Children and adults can create attractive paper snowflakes from coffee filters and decorate them to make winter or Christmas decorations. Snowflakes created by small children will likely be simple and require paper folding and scissor skills, but older children and adults can use watercolors, glitter, starch and other common goods to give their snowflakes a unique look.
For cone-shaped coffee filters, you will need to slit one side of the filter along the seam to lay the filter flat -- the snowflakes will not be round, but they will be unique. Open up round filters so the filter lies flat. Fold the filter in half and then in half again; each time you fold the paper, you can choose a different direction or create pie-shaped wedges. After three to six folds, cut diamonds, arc, squares, hearts or any other cut that removes a section of paper from the filter without intersecting with another cut.
Once you have cut the holes into your snowflake, you can add color to make it unique. Place a drop of watercolor on the snowflake and watch the color spread across the paper. You can do this when the snowflake is folded, or unfolded. The cuts stop the spread of the color and create unusual patterns. If your snowflake is folded, you will see variation in hues, depending on how deep the layers are. You can also paint the snowflakes with a brush.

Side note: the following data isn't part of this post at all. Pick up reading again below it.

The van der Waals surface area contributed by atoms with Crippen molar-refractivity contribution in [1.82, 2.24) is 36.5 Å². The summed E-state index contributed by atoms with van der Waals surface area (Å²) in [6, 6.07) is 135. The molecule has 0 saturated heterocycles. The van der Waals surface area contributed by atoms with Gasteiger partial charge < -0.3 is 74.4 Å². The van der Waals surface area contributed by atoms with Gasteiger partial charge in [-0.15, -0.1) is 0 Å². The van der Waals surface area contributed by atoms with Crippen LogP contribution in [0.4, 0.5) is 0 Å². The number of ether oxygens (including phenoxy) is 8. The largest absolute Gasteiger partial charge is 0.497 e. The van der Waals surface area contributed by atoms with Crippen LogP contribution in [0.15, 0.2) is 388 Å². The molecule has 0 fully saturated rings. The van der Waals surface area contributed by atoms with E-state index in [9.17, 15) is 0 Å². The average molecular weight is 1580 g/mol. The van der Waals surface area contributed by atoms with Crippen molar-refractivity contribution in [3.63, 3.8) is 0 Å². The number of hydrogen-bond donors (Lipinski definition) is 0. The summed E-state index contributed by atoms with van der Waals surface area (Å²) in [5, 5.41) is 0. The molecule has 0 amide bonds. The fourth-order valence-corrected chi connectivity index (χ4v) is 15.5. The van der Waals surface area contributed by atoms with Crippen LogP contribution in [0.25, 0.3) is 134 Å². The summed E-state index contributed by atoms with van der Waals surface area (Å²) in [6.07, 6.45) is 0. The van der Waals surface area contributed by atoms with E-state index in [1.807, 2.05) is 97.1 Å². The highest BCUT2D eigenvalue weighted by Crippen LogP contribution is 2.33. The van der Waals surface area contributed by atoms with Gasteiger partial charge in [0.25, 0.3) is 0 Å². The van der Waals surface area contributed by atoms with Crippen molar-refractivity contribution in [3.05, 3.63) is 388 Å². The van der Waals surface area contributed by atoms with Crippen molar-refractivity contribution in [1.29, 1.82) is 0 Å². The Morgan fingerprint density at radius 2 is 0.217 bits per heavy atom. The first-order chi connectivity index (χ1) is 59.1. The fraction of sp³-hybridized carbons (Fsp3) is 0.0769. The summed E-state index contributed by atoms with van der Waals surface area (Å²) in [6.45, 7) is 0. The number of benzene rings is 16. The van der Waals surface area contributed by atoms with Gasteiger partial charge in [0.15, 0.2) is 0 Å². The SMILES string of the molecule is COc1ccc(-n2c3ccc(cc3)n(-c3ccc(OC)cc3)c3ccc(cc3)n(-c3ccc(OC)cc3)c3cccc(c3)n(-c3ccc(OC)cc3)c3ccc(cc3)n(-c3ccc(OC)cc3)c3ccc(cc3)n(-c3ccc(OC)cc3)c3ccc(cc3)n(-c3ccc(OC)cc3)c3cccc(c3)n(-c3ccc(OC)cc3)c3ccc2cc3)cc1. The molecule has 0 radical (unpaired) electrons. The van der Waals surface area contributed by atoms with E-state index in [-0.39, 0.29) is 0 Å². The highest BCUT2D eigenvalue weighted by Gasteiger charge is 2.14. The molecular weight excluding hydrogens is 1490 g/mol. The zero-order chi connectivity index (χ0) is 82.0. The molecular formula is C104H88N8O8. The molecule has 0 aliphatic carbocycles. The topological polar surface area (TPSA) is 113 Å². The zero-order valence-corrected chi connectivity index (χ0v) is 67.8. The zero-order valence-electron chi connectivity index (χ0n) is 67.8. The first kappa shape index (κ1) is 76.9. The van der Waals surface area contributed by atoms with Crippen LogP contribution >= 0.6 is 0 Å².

You can make your snowflake sparkle in a variety ways. Spray canned snow on the completed snowflake, or spray it with a light coating of adhesive and add glitter. White or iridescent glitter will give your snowflake a more realistic look, but multiple colors will also work. You can also use iridescent glass paint and a paintbrush to spread the sparkle.
Decorating With Snowflakes
Spritz the open snowflake with liquid starch and allow it to dry to make it stiff enough to hang from a string with less chance of tearing. Hang the snowflakes on your Christmas tree with the year printed in a discrete corner to make treasured keepsakes. Print a message in and around the open spaces in the snowflake to make a unique card.
- Melissa Kirk/Demand Media